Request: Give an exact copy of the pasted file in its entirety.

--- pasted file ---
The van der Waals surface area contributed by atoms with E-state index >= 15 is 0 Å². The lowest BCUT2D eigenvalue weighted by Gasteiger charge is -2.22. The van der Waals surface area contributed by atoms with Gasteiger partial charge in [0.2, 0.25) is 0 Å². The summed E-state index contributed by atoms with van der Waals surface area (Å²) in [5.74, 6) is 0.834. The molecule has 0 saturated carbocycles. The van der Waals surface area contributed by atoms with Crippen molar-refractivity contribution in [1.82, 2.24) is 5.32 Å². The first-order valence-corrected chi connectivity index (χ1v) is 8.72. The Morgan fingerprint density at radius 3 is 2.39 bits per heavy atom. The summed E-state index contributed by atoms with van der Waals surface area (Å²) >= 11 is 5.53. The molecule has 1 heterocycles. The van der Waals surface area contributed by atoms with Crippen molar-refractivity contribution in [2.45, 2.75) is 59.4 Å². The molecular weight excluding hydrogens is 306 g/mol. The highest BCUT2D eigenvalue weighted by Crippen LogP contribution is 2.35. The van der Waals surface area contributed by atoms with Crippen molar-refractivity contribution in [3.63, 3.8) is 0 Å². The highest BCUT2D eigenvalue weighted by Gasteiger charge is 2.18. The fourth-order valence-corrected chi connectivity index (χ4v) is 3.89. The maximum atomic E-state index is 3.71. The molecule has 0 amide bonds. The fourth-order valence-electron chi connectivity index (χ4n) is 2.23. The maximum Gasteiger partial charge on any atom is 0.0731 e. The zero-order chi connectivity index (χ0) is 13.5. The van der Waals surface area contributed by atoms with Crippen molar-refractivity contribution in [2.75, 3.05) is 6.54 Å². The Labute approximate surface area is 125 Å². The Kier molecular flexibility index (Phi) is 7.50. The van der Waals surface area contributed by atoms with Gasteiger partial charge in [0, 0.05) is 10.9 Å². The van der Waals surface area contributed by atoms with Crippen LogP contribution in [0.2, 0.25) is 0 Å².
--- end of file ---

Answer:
The van der Waals surface area contributed by atoms with E-state index >= 15 is 0 Å². The lowest BCUT2D eigenvalue weighted by Gasteiger charge is -2.22. The van der Waals surface area contributed by atoms with Gasteiger partial charge in [0.2, 0.25) is 0 Å². The summed E-state index contributed by atoms with van der Waals surface area (Å²) in [5.74, 6) is 0.834. The molecule has 0 saturated carbocycles. The van der Waals surface area contributed by atoms with Crippen molar-refractivity contribution in [1.82, 2.24) is 5.32 Å². The first-order valence-corrected chi connectivity index (χ1v) is 8.72. The Morgan fingerprint density at radius 3 is 2.39 bits per heavy atom. The summed E-state index contributed by atoms with van der Waals surface area (Å²) >= 11 is 5.53. The molecule has 1 heterocycles. The van der Waals surface area contributed by atoms with Crippen molar-refractivity contribution in [2.45, 2.75) is 59.4 Å². The molecular weight excluding hydrogens is 306 g/mol. The highest BCUT2D eigenvalue weighted by Crippen LogP contribution is 2.35. The van der Waals surface area contributed by atoms with Crippen molar-refractivity contribution in [3.63, 3.8) is 0 Å². The highest BCUT2D eigenvalue weighted by Gasteiger charge is 2.18. The fourth-order valence-corrected chi connectivity index (χ4v) is 3.89. The maximum atomic E-state index is 3.71. The molecule has 0 amide bonds. The fourth-order valence-electron chi connectivity index (χ4n) is 2.23. The maximum Gasteiger partial charge on any atom is 0.0731 e. The zero-order chi connectivity index (χ0) is 13.5. The van der Waals surface area contributed by atoms with Crippen molar-refractivity contribution in [2.75, 3.05) is 6.54 Å². The Labute approximate surface area is 125 Å². The Kier molecular flexibility index (Phi) is 7.50. The van der Waals surface area contributed by atoms with Gasteiger partial charge in [0, 0.05) is 10.9 Å². The van der Waals surface area contributed by atoms with Crippen LogP contribution in [0.2, 0.25) is 0 Å².